Sunday, July 03, 2016

The Sordid Affairs Of Palma's Police

Machiavellianism refers to the use of cunning and duplicity in politics or affairs of state. It is nowadays an overused word that betrays its specific roots in sixteenth century Italy. It can apply to pretty much any political intrigue, manoeuvering and manipulation.

It is only a hypothesis - let me make that clear - but when José María Rodríguez was forced to resign in July 2012 as the national government delegate to the Balearics, one did wonder at the possible application of the M-word. Rodríguez had been implicated in part of one of the massive corruption investigations - Gürtel - that is even now still rumbling on. The news had leaked out. Rodríguez defended himself in the media, wondering who had been responsible for the leak.

The then PP government of José Ramón Bauzá thus lost one of the party's most senior figures. But was the government really that bothered? This is why one mentions the M-word. It had always seemed as though Rodríguez had been an appointment to satisfy a party faction (mainly his own). It had also seemed odd. Rodríguez, though cleared, featured in the "caso Andratx" from 2006 that was to see the former Andratx mayor, Eugenio Hidalgo, go to prison and which caused the domino effect of investigations into ex-Balearic president, Jaume Matas, and ultimately Princess Cristina.

It was the phone call that Rodríguez made to Hidalgo - he was then the regional interior minister - which had raised suspicions. And it was these that placed a question mark over his appointment: the delegate is responsible for police matters in the Balearics. Was it to be the case that the first opportunity which presented itself would be used to get rid of him? This was an administration - Bauzá's - which made much of its intentions to be "clean" and to not have anyone tainted by corruption. Generally speaking, and he received too little credit in this regard, Bauzá was successful. But there had been that business with the phone call. Put it this way, Rodríguez going probably suited Bauzá.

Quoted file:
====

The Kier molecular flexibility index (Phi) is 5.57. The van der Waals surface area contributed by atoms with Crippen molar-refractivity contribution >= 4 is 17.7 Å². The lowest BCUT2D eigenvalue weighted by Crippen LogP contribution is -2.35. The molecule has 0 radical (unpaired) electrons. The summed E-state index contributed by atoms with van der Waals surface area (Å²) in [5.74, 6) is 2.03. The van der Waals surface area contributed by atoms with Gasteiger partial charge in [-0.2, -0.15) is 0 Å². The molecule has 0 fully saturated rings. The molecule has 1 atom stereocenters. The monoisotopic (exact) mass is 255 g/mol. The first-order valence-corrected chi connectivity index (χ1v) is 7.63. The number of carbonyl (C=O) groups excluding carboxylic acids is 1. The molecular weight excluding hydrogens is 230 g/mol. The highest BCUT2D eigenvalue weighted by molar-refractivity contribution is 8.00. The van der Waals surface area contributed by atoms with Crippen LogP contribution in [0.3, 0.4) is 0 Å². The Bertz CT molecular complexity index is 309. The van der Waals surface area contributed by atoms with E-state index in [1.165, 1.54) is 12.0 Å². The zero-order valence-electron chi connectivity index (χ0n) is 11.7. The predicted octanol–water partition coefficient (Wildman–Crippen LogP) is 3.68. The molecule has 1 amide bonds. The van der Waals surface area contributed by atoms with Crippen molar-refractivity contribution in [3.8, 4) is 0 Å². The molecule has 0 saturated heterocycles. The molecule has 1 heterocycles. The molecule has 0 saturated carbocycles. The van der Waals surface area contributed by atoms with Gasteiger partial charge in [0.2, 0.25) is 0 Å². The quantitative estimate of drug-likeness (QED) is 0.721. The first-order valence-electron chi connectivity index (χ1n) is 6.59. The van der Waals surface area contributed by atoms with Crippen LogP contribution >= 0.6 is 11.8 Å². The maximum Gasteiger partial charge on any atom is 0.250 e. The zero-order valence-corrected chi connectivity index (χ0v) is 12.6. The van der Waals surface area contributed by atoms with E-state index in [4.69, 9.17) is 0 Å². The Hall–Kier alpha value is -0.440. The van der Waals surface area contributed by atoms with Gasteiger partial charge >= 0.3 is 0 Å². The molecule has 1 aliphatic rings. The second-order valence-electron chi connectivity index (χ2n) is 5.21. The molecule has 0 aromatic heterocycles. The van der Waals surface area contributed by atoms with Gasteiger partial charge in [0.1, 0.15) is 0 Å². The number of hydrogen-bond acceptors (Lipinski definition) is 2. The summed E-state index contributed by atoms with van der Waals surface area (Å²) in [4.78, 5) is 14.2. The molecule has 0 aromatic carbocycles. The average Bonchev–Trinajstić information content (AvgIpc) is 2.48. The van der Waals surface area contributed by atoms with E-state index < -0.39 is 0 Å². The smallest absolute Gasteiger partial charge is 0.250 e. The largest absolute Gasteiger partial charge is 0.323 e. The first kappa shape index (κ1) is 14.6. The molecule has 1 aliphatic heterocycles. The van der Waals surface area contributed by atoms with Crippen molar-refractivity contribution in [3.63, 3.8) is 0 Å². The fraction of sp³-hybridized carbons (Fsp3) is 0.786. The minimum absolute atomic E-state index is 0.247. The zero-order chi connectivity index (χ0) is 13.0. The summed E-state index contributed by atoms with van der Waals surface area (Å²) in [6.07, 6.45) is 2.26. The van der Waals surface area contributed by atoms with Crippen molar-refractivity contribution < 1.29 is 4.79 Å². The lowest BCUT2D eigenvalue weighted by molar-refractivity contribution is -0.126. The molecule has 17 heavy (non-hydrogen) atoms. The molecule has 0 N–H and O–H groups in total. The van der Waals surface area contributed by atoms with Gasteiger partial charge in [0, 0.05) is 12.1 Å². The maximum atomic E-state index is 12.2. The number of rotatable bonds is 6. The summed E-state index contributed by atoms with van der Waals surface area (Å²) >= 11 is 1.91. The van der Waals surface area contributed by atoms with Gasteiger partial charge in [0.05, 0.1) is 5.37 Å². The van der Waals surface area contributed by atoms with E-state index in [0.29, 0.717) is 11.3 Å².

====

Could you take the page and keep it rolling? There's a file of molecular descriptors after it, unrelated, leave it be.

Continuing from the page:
The resignation did not mean that Rodríguez fell back into the political shadows. Quite the contrary. There he was, moving the pieces to ensure that Mateo Isern's last days as PP mayor of Palma were all but impossible and that Isern did not stand again. Rodríguez is the president of the PP in the city. He once sued over being described as a "capo", a word that refers to a Mafia boss.

The investigation into corruption by local police in Palma has long threatened to name names among senior politicians. It now is. The investigating judge, Juan Manuel Penalva, claims that Rodríguez was the "architect in the shadows". So he was in the shadows but being active. Penalva says that this was the shadowiness of a "criminal organisation". 

Witness statements allege, among other things, that elements of the police were used by Rodríguez to "control the movements" of other politicians, notably Isern. That Rodríguez held regular meetings at a bar owned by one of the police officers implicated in the corruption affair. Those in attendance included officers currently in custody as well as other politicians, such as the former deputy mayor of Palma, Alvaro Gijón. That certain businesses were favoured - the name Cursach has come up in this regard (BCM in Magalluf plus Mega Park in Arenal, among others). A rival business owner has stated that Tolo Cursach himself was the "La Paca" of the night, a reference to the matriarch of one of the most notorious drugs' gangs operating out of Palma's Son Banya.

That there were sexual favours - flatly denied by Rodríguez. One "alternative" club in Arenal is said to have been only open at times for the exclusive use by people in "public office". Mayors, police chiefs and politicians - old ones aged 60 or 70 - are said to have attended this club. They paid for nothing, including the girls.

The reporting of the police corruption scandal and investigation has been one of unremitting sleaze, but there has only been limited reporting, given its mainly secret nature. One should stress that there are as yet only allegations, but the judge seems convinced. If they were to be proven, they would point to a despicable web. The Nóos trial of Princess Cristina, her husband and others has nothing on all this. There may be questions about how the justice system has functioned with regard to Nóos, but various accused, including Matas, have accepted their responsibilities. The justice system is being tested to a far greater degree by the Palma police affair. It has to get it right.

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